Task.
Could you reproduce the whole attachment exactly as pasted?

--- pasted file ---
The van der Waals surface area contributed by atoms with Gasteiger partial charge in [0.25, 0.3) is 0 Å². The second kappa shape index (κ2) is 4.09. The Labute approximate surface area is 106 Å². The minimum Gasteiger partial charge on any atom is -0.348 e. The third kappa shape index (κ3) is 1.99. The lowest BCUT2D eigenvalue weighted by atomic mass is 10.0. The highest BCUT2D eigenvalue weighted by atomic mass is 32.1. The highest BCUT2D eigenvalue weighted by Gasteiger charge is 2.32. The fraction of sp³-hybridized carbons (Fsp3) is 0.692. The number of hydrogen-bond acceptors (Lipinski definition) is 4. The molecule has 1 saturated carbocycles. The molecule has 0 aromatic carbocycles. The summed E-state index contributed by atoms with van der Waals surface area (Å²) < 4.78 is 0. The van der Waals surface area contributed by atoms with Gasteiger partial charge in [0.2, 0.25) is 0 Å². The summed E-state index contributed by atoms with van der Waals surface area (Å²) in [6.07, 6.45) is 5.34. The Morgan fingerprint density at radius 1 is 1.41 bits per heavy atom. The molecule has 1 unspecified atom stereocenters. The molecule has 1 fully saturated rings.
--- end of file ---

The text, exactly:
The van der Waals surface area contributed by atoms with Gasteiger partial charge in [0.25, 0.3) is 0 Å². The second kappa shape index (κ2) is 4.09. The Labute approximate surface area is 106 Å². The minimum Gasteiger partial charge on any atom is -0.348 e. The third kappa shape index (κ3) is 1.99. The lowest BCUT2D eigenvalue weighted by atomic mass is 10.0. The highest BCUT2D eigenvalue weighted by atomic mass is 32.1. The highest BCUT2D eigenvalue weighted by Gasteiger charge is 2.32. The fraction of sp³-hybridized carbons (Fsp3) is 0.692. The number of hydrogen-bond acceptors (Lipinski definition) is 4. The molecule has 1 saturated carbocycles. The molecule has 0 aromatic carbocycles. The summed E-state index contributed by atoms with van der Waals surface area (Å²) < 4.78 is 0. The van der Waals surface area contributed by atoms with Gasteiger partial charge in [0.2, 0.25) is 0 Å². The summed E-state index contributed by atoms with van der Waals surface area (Å²) in [6.07, 6.45) is 5.34. The Morgan fingerprint density at radius 1 is 1.41 bits per heavy atom. The molecule has 1 unspecified atom stereocenters. The molecule has 1 fully saturated rings.